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By David Harder on December, 7, 2014

Life as if

“The illiterate of the future will not be the person who cannot read. It will be the person who does not know how to learn.”

In 1970, Alvin Toffler’s “Future Shock” predicted a world where the acceleration of technology would reach such a crescendo that many would sink into a continuous state of shock and paralysis.

I believe that much of the great disengagement we find in the today’s workplace personifies Toffler’s future. Does that sound a bit overreaching? Consider that Gallup’s most recent engagement survey indicates only 13% of the world’s workers are engaged.

True engagement offers far more to each of us than simply making a living. Engagement includes the very action that brings fulfillment, happiness and tangible purpose to our lives.

Constructing lives where the relationship with our work is as good as it can get improves the quality of all of our relationships. Take a moment and consider that work is the biggest relationship that we have. When we are happy and fulfilled, we have more and better energy. When we are home, our time tends to be centered on enjoyment rather than recovery.

The truly engaged become better role models.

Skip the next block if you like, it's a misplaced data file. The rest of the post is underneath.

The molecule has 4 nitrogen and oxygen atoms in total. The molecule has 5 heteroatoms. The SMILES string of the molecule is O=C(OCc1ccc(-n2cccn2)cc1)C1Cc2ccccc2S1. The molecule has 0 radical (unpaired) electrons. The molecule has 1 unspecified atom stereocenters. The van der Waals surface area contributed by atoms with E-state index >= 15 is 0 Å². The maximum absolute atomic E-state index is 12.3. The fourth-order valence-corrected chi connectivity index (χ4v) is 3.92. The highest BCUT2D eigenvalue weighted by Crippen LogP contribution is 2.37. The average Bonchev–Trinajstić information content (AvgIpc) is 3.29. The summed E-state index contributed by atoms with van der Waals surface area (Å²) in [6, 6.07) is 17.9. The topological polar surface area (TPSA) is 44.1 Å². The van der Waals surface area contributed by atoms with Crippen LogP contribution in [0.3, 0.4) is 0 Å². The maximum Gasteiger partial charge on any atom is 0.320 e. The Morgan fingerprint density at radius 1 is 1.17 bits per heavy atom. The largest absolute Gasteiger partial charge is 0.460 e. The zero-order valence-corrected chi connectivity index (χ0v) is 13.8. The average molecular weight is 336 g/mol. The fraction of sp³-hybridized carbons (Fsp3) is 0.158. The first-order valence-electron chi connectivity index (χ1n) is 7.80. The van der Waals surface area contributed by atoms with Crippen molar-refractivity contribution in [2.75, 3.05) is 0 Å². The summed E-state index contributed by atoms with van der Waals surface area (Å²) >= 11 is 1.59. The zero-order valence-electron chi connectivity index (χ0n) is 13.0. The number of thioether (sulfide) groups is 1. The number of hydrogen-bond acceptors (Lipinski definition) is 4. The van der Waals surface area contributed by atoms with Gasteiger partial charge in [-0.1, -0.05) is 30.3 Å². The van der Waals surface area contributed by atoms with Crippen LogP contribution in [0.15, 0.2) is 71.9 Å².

We reinvent ourselves when it is time to change.

We savor growth.

True engagement requires personalized vision. Toffler once said,

“If you don’t have a strategy, you’re part of someone else’s strategy.”

His statement fits in perfectly with my point-of-view, which is until we examine our lives we are leading someone else’s life.

The industrial revolution required pledging allegiance to our employer. In return we got predictability and survival. Everyone knows that model is over. Everyone knows that pledging allegiance is over. But pledging engagement offers an opportunity to fully live, breathe, grow and to be our best.

The most valuable teaching we can give our workers are the skills to change.

Richard Branson was discussing Virgin’s corporate culture when he said,

“Train people well enough so they can leave, treat them well enough so they don’t want to.”

It is a bad idea to wait for our employer to reach that state of awareness. Because the payoffs from taking personal initiative to learn how to change, to reinvent, to transform is simply too valuable to put off.

I have personally witnessed thousands of people change – for good. The journey is worth every effort.

If the world has changed around you, jump in. Change might introduce discomfort but it also brings all the other great options this new world has to offer.

Mahatma Gandhi once told us,

“Live as if you were to die tomorrow. Learn as if your were to live forever.”

Happy holidays.